10. Is the writing camp appropriate for my rising K child?
Yes. The lessons are visual in nature and designed to meet the varying levels of abilities. Our youngest campers are often surprised at what they are able to do and proud to show it!
11. Is the camp appropriate for my rising 6th Grader?
Yes. The lessons are visual in nature and designed to meet the varying levels of ability. Our oldest campers typically display their creative skill and independence by adding more mature details to their stories and artwork.
12. How can ages 5-11 be in one group?
The lessons are visual in nature and designed to meet the varying levels of ability. Younger campers are assisted as needed while our older campers work independently displaying their creative skill by adding more mature details to their stories and artwork.
13. Do you separate the groups by age?
Yes and No. It depends on the size of the group.
Our camper/instructor ratio is 12:1. If enrollment exceeds 12 campers, we hire an assistant to help with the camp.
If enrollment reaches 18 or more we divide the campers into an older and younger group. This is flexible and siblings are allowed to remain in the same group if they so desire.
14. Can my 12-14 year old participate as a regular camper?
Yes. This would be an opportunity for him/her to display mentorship qualities in order to join us as a mentor or volunteer in the future.
15. What do mentors do?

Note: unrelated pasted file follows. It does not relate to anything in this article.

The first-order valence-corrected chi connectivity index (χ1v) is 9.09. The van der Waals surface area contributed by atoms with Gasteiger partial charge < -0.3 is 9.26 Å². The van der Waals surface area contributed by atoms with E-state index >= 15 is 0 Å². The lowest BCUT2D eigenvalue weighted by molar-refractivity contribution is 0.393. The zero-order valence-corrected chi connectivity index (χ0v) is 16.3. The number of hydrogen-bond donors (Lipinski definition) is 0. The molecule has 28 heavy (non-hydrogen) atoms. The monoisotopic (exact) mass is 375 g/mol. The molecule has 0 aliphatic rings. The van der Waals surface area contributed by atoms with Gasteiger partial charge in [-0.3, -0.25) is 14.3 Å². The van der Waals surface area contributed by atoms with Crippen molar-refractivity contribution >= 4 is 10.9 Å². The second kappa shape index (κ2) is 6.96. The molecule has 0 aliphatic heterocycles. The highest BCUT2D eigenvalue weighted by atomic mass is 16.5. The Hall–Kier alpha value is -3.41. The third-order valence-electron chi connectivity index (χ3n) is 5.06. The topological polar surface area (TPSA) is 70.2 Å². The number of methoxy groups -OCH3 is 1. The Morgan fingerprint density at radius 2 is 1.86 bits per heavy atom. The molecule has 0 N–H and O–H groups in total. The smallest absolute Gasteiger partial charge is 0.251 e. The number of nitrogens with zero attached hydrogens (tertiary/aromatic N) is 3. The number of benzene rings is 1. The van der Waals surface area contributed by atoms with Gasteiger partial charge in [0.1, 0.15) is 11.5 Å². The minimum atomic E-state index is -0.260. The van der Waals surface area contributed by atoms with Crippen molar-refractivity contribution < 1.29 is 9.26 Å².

TWD Camp Mentors, ages 12-14, are expected to enhance the overall experience of campers by modeling positive behavior, at all times, lending a hand as needed. They show awareness of what is happening around them and are eager to participate in making the camp run smoothly.
Mentors are not responsible for discipline, but they do provide an extra set of eyes/ears during camp hours. Mentors must be ready, willing and able to help us maintain the safety of all campers, at all times.
16. My child can’t read or write yet, is that a problem?
No. Our gentle step by step instruction is visual in nature and designed to guide campers of varying ages and abilities. During the writing camp, rising Kindergartners who can’t read or write yet, focus on letter strokes and sounds to complete their piece of writing.
17. What kind of clothing is appropriate for camp?
Dress to mess! Weather appropriate clothing is always important. We spend some time each day outside on the playground so it is advisable for campers to come prepared with whatever the weather demands...from rain boots to mittens to sunblock to insect repellent...please send them with the right stuff for the day.